So many of us or our family members have experienced this relatively mild though distressing infection. Pinworm is the most common worm infection in North America with up to 50% of some groups of school aged children getting infected. It is estimated that there are 500 million infections worldwide and 40 million at any one time in the U.S.

E. vermicularis image/CDC
E. vermicularis image/CDC

Pinworm, or Enterobius vermicularis, is a small intestinal roundworm about the size of a staple. The female adult worms leave the anus in the middle of the night while the person is sleeping to deposit her eggs around the skin of the perianal region.

The eggs become infectious within a couple of hours after being deposited and can survive for about 2 weeks outside the host.

Many people may be asymptomatic. In others there may be rectal itching and eczema, disturbed sleep, irritability, and secondary bacterial infection of scratched skin. Rarely worms are known to migrate into other areas like the vagina in young girls. Pinworms should be suspected in young girls with persistent vulvovaginitis.

The mode of infection with pinworm is through transfer of infective eggs by hand to mouth, frequently after scratching the perianal region and indirectly through clothing, bedding, food and other articles contaminated with eggs. Eggs get dispersed around the house, especially in the bedroom.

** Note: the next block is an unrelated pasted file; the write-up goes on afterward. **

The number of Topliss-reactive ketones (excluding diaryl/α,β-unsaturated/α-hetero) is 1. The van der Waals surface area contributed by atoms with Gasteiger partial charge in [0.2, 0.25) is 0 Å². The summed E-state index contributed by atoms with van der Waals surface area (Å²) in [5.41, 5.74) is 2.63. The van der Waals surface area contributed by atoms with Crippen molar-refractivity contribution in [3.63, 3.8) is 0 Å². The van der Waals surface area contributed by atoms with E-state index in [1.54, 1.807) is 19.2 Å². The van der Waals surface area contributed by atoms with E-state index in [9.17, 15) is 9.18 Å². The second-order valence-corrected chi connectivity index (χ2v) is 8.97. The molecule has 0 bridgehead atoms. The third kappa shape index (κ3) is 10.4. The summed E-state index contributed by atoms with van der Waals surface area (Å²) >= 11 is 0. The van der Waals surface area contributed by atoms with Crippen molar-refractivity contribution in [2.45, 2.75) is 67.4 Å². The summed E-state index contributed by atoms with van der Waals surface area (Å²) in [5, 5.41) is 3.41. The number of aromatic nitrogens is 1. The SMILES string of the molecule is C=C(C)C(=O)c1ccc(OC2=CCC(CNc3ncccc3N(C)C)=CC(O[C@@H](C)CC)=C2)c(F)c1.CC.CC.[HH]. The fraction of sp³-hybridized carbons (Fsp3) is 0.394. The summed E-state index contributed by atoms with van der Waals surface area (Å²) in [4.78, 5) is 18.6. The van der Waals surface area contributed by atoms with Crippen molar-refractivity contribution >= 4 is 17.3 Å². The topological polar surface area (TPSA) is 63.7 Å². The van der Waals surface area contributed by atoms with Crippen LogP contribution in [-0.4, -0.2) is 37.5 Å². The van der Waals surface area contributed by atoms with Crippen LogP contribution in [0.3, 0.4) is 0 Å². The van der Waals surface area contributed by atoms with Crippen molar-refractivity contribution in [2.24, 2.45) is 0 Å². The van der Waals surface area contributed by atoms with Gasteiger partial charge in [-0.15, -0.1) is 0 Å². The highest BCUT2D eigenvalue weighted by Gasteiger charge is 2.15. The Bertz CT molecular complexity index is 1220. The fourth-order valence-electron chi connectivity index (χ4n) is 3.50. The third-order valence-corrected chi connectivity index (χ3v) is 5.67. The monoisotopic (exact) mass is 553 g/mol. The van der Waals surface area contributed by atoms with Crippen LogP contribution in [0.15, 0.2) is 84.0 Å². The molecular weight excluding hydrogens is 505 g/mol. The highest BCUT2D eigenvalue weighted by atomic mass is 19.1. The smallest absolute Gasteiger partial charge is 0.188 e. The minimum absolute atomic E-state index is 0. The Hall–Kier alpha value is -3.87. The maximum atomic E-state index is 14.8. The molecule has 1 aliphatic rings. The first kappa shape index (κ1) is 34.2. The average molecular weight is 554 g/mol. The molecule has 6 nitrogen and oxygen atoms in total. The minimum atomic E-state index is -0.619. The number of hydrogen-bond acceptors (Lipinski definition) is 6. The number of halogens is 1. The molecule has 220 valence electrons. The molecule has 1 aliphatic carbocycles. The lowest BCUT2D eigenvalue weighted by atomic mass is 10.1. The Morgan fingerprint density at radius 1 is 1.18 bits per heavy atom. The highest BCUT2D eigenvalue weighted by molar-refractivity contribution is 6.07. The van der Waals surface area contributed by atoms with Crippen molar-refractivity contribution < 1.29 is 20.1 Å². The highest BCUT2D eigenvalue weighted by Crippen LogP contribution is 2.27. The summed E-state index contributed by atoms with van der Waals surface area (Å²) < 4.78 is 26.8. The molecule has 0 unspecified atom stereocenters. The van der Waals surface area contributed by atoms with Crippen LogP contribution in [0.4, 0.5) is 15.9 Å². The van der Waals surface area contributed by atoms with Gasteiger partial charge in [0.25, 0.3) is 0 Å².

Pinworm infection is most common in school aged children, followed by preschoolers and is lowest in adults except for mothers of infected children. Whole families can get infected with this worm.

This infection is easily diagnosed by applying scotch-tape or a pinworm paddle to the perianal area and examining this microscopically for characteristic eggs. Specimen should be collected early morning before bathing or the passage of stools. Eggs are rarely found in stool samples.

In children over age two years, treatment usually includes either mebendazole (Vermox) or Pin-X (pyrantel pamoate), an over-the-counter alternative to Vermox that is available as a liquid.

One of the keys to treatment of pinworms is to repeat the dose in 2 weeks to be sure and kill newly hatched eggs. Also, since some family members may have a pinworm infestation without symptoms, it is sometimes recommended that the whole family be treated, taking caution in treating children under age 2 years and pregnant women (ask your doctor first).

Reinfection with pinworm occurs rather easily. Strict observance of good hand hygiene is essential (e.g. proper handwashing, maintaining clean short fingernails, avoiding nail biting, avoiding scratcing the perianal area) to prevent reinfection.

Other preventive measures include:

• Daily morning bathing and changing of underclothes helps remove a large proportion of pinworm eggs and can help prevent infection and reinfection. Showering may be preferred to avoid possible contamination of bath water.
• Careful handling (avoid shaking) and frequent laundering of underclothes, night clothes, towels, and bed sheets using hot water also helps reduce the chance of infection and reinfection by reducing environmental contamination with eggs.
• Clean and vacuum house daily for several days after treatment.